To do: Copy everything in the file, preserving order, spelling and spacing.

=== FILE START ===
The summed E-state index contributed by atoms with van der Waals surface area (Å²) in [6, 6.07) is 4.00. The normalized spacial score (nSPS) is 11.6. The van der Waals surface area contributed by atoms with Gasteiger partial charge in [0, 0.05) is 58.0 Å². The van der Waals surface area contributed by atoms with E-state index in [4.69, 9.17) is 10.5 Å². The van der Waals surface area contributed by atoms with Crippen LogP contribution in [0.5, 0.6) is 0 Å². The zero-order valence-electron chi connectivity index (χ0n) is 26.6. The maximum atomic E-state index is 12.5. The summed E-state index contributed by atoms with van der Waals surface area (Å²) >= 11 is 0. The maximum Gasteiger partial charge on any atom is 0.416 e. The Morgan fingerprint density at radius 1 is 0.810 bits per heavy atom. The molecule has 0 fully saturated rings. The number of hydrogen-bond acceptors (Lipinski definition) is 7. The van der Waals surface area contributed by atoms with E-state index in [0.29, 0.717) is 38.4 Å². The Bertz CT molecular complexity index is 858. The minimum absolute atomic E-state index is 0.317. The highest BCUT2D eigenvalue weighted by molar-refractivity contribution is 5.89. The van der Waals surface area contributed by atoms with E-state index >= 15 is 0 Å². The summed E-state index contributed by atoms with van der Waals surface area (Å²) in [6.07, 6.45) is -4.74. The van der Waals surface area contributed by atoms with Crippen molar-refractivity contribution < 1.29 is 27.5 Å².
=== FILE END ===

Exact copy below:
The summed E-state index contributed by atoms with van der Waals surface area (Å²) in [6, 6.07) is 4.00. The normalized spacial score (nSPS) is 11.6. The van der Waals surface area contributed by atoms with Gasteiger partial charge in [0, 0.05) is 58.0 Å². The van der Waals surface area contributed by atoms with E-state index in [4.69, 9.17) is 10.5 Å². The van der Waals surface area contributed by atoms with Crippen LogP contribution in [0.5, 0.6) is 0 Å². The zero-order valence-electron chi connectivity index (χ0n) is 26.6. The maximum atomic E-state index is 12.5. The summed E-state index contributed by atoms with van der Waals surface area (Å²) >= 11 is 0. The maximum Gasteiger partial charge on any atom is 0.416 e. The Morgan fingerprint density at radius 1 is 0.810 bits per heavy atom. The molecule has 0 fully saturated rings. The number of hydrogen-bond acceptors (Lipinski definition) is 7. The van der Waals surface area contributed by atoms with E-state index in [0.29, 0.717) is 38.4 Å². The Bertz CT molecular complexity index is 858. The minimum absolute atomic E-state index is 0.317. The highest BCUT2D eigenvalue weighted by molar-refractivity contribution is 5.89. The van der Waals surface area contributed by atoms with E-state index >= 15 is 0 Å². The summed E-state index contributed by atoms with van der Waals surface area (Å²) in [6.07, 6.45) is -4.74. The van der Waals surface area contributed by atoms with Crippen molar-refractivity contribution < 1.29 is 27.5 Å².